Intense life-guard instructor

Informant is a 21 year old student at The Catholic University of America in Washington, DC.  He studies musical composition and business. His family tells a lot of stories, many of which he enjoys sharing with his friends at applicable times.

“An amusing story that comes to mind is one that my Dad tells of when he was training to be a life guard.  This has particular resonance for me because I was a life guard myself.  But he tells this story of this sort of  ex-Marine or maybe Navy Seal guy who was six foot seven – you know, he gets taller every time the story’s told – you know three hundred pounds of all muscle who was their instructor and would teach him, would teach all the students all of the things that lifeguard don’t really actually have to know but that are kind of fun – like pressure points and how to you know knock people unconscious if necessary.  And the culminating, you know final exam for this class was supposedly that this guy would just jump in the water and go down to the bottom of the pool and you had to go down there and he would try his hardest to drown you.  You had to find a way to bring him back up to the surface which, is, I think a little bit embellished, or at least it was a different era.  Of course the question I always had was, why not just wait until he had to come up for air and say you won, haha.  But, who knows!”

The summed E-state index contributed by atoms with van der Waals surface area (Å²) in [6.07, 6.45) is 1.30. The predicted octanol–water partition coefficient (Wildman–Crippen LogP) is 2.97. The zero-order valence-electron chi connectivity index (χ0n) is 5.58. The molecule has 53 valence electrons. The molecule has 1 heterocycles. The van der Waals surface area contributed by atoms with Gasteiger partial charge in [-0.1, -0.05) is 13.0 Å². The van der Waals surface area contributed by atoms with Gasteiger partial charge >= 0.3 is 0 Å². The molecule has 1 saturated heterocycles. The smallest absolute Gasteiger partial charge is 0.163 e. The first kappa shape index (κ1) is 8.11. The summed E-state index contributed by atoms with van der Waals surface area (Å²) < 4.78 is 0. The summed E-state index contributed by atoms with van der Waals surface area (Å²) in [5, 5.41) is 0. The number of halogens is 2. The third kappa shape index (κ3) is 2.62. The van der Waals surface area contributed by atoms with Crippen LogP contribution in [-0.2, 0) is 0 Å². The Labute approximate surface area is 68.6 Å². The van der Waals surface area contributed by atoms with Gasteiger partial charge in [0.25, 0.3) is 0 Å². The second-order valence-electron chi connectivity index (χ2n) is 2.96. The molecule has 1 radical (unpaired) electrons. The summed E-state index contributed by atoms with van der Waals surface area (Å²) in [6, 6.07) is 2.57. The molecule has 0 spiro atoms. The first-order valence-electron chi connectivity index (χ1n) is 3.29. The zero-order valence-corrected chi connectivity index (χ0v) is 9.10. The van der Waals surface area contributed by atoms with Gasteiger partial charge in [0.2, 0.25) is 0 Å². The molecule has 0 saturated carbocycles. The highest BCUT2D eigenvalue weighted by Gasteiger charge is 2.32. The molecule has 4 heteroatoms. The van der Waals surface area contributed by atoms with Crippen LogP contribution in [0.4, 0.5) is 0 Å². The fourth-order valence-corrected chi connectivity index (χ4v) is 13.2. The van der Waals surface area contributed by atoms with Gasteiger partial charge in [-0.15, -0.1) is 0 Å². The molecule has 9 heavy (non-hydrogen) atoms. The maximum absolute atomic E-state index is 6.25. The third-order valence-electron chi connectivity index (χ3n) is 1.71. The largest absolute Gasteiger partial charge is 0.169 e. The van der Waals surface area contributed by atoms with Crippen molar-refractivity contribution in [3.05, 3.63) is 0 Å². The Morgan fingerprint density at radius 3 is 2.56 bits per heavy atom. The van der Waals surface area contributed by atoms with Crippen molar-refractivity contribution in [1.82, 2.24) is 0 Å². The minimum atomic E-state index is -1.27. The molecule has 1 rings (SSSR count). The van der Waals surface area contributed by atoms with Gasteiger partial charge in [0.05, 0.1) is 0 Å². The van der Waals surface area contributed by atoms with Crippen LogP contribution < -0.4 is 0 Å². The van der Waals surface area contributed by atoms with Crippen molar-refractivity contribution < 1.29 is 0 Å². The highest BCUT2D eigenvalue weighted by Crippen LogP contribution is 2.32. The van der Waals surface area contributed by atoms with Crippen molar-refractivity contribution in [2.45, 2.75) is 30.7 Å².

The informant says that, while he would mainly share this story with other family members, he would, and has, shared it with friends and fellow life-guard coworkers.


This story, while a family specific story, has a couple elements that are found in many stories.  One of these is the element of a large, scary, and vaguely militaristic character.  This character, the life-guard instructor in this story, acts as both a teacher and an obstacle that must be overcome at the end of one’s training in an almost-impossible way.  This character is found often in American pop-culture and folklore.  Another element of this story is the trope about how the old-days, or the way things used to be done were better in some way.   In this case, it is that life-guard training was more intense and that the informant’s father had to work harder to get certified as a life-guard than the informant did.

It has legend-like elements because of these stock characters, situations and themes and because it could be true but as the informant said, “who knows”!